Bob kissed his Pa impulsively on the forehead and strode out the room, his spurs jangling with the cadence of a captain who sat at Grant's table. It mattered to him not one fig that he could wander into the President's office without bothering to announce himself.
"Please don't tell Mother I'm here," he said. "I have to return to my General, and she'll hold me in her clutches for an hour. I just can't spare the time."
"You could say hello, Son — that wouldn't cost so much. And she'll crucify me if she finds out we had breakfast and you never . . ."
He rolled his eyes and saluted me like some martyr. But at least he'd dash in and out of Molly's boudoir, and talk a little soljer with Tad. He loved his little brother, and wouldn't have disappeared without offering Taddie some token from headquarters — a discarded pencil case, a broken bootstrap, or a Rebel bullet pouch Bob had picked up in the field.
I didn't have much peace after Bobbie's visit. The Radicals hounded me in the halls. They wanted me to dismantle Dixie, toss out every single Southern legislature, like Grant's discarded pencil cases. I wouldn't listen to their rabid cries. We're changing landlords, a little, I said, that's all. And they cursed me and Grant.
The papers announced that I would be at Ford's tonight with the General and his Julia — Ford's was serving up the same old farce, Our American Cousin, with Laura Keene, the the-ay-ter impresario. I was in the mood for Richard III, and the rumble of kings, but I ain't certain she had Richard in her repertoire. The seats were packed once Grant's name was announced and prices soared to $1.05 a ticket — it wasn't on account of Our American Cousin; everybody wanted to catch a glimpse of the reclusive General. But at the last minute Grant declined; Julia and my wife just couldn't get along. Mary had insulted her on our last trip to City Point; and I suspect Julia couldn't contemplate sitting in the Presidential box at Ford's for three solid hours with Mary Lincoln.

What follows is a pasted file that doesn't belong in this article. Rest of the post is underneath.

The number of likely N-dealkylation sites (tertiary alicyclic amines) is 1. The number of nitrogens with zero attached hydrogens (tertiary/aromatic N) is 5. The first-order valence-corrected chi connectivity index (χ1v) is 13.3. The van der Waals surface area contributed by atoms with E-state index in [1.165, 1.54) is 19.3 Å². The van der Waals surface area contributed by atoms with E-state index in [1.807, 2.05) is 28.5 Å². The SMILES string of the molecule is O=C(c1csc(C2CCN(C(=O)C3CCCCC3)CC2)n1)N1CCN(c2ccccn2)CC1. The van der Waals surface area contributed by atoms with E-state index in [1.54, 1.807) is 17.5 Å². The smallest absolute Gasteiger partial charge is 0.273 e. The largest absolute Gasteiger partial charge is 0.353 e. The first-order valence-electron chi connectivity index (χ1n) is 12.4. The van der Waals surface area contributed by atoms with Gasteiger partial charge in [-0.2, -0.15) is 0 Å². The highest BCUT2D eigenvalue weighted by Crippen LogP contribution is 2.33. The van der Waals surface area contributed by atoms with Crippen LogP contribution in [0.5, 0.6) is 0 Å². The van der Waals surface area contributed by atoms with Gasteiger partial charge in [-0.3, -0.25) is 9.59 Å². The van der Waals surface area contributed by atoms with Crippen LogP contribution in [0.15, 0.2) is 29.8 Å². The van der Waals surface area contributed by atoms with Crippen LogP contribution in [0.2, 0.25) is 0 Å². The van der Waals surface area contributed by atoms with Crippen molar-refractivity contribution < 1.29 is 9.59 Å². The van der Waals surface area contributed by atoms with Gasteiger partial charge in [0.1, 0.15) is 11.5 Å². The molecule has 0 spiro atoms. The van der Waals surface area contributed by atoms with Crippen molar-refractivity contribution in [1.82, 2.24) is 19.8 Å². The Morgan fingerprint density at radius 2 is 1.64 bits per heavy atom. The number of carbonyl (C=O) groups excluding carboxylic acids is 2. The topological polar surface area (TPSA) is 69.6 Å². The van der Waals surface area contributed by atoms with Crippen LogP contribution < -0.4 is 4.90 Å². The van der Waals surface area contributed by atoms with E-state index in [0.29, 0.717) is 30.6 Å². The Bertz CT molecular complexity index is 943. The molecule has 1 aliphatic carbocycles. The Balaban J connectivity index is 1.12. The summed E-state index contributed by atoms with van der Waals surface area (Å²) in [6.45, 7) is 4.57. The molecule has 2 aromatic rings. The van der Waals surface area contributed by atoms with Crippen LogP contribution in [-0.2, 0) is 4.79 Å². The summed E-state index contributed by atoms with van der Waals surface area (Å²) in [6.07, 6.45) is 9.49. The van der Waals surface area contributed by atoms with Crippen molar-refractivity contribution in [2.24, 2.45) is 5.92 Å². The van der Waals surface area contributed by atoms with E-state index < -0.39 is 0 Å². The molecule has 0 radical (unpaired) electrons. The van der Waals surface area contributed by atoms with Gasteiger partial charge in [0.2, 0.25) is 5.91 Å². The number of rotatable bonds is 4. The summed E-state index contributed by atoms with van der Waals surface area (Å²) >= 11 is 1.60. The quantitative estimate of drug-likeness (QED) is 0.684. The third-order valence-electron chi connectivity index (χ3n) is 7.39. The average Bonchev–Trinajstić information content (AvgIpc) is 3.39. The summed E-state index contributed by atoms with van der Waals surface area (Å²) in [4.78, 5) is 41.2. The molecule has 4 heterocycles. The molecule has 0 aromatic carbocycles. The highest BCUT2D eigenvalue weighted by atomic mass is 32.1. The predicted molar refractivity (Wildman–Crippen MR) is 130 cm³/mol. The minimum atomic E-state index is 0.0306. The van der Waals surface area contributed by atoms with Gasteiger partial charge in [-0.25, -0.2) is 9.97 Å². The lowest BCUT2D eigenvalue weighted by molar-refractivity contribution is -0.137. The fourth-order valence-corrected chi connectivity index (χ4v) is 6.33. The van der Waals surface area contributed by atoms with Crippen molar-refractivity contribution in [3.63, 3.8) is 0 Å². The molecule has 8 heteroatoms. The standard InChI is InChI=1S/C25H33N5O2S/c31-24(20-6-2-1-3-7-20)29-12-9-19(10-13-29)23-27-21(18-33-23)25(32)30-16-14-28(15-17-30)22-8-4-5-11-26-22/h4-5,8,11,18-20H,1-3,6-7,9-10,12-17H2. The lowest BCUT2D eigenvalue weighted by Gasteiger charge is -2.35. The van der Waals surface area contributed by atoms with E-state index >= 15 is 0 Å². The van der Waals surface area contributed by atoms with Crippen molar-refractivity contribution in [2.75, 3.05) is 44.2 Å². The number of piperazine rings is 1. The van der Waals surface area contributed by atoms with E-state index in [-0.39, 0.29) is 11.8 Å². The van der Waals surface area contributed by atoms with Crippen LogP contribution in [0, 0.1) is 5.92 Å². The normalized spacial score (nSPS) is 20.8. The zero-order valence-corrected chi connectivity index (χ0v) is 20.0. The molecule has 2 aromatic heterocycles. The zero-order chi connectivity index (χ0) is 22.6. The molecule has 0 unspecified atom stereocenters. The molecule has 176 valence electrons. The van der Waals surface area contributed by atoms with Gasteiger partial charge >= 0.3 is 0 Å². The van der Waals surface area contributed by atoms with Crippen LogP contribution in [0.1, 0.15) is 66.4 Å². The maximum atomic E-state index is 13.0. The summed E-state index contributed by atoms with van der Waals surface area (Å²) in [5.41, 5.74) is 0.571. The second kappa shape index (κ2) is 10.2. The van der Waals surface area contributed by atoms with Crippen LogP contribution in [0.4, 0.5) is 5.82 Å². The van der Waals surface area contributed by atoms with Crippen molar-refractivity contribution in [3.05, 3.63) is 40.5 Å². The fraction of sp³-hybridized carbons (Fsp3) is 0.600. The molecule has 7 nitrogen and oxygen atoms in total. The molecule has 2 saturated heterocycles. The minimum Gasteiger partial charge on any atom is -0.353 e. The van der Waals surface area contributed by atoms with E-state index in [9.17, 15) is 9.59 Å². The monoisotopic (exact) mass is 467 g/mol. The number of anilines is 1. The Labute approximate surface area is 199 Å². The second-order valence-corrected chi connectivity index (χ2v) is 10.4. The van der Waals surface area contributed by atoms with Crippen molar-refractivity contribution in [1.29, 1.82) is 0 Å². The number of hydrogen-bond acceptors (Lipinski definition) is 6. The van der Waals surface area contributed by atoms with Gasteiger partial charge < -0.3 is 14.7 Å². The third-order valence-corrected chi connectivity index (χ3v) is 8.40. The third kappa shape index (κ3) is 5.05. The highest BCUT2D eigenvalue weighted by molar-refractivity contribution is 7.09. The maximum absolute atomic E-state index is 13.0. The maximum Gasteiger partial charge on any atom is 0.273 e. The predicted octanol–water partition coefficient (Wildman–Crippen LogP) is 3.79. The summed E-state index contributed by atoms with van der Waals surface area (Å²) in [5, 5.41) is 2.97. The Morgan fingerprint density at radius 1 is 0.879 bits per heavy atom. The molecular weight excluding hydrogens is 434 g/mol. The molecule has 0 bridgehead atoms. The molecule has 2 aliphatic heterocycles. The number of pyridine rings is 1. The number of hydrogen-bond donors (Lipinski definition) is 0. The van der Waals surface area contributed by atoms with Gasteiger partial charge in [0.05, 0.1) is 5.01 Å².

I, too, would have declined, but I didn't want to wreck Laura Keene and Ford's. Still, it weighed on me, having to wear a fancy collar and a hat with a silk top, without the clatter of tin swords on stage or the death of one solitary king. My rotund Secretary of War wouldn't go to the the-ay-ter with me in place of Grant. Stanton said it wasn't safe. Any Rebel fanatic could take a shot at the President, no matter how secluded I was in my box.
"Well, Stanton, then I might as well pass the time playing checkers with Tad, while soljers prance outside my door."
"Mr. President, that would be a more reasonable policy than going to Ford's five days after Appomattox."
I wouldn't listen to that taciturn man in the long brown-and-gray beard. Still, I had a hard time in the President's palace; it was filled with sutlers who could no longer follow Grant into battle with their supply wagons and wanted me to offer them up a parcel of the South as their own private territory. These vultures were prepared to pay any price. I'd have laid them out with a parcel of my own fury, but the vultures had been loyal to Grant. So I hemmed and hawed, said I'd have to consult with Grant, and waited for my wife.
Excerpted from I Am Abraham: A Novel of Lincoln and the Civil War by Jerome Charyn. Copyright 2014 by Jerome Charyn. With permission of the publisher, Liveright Publishing Corporation.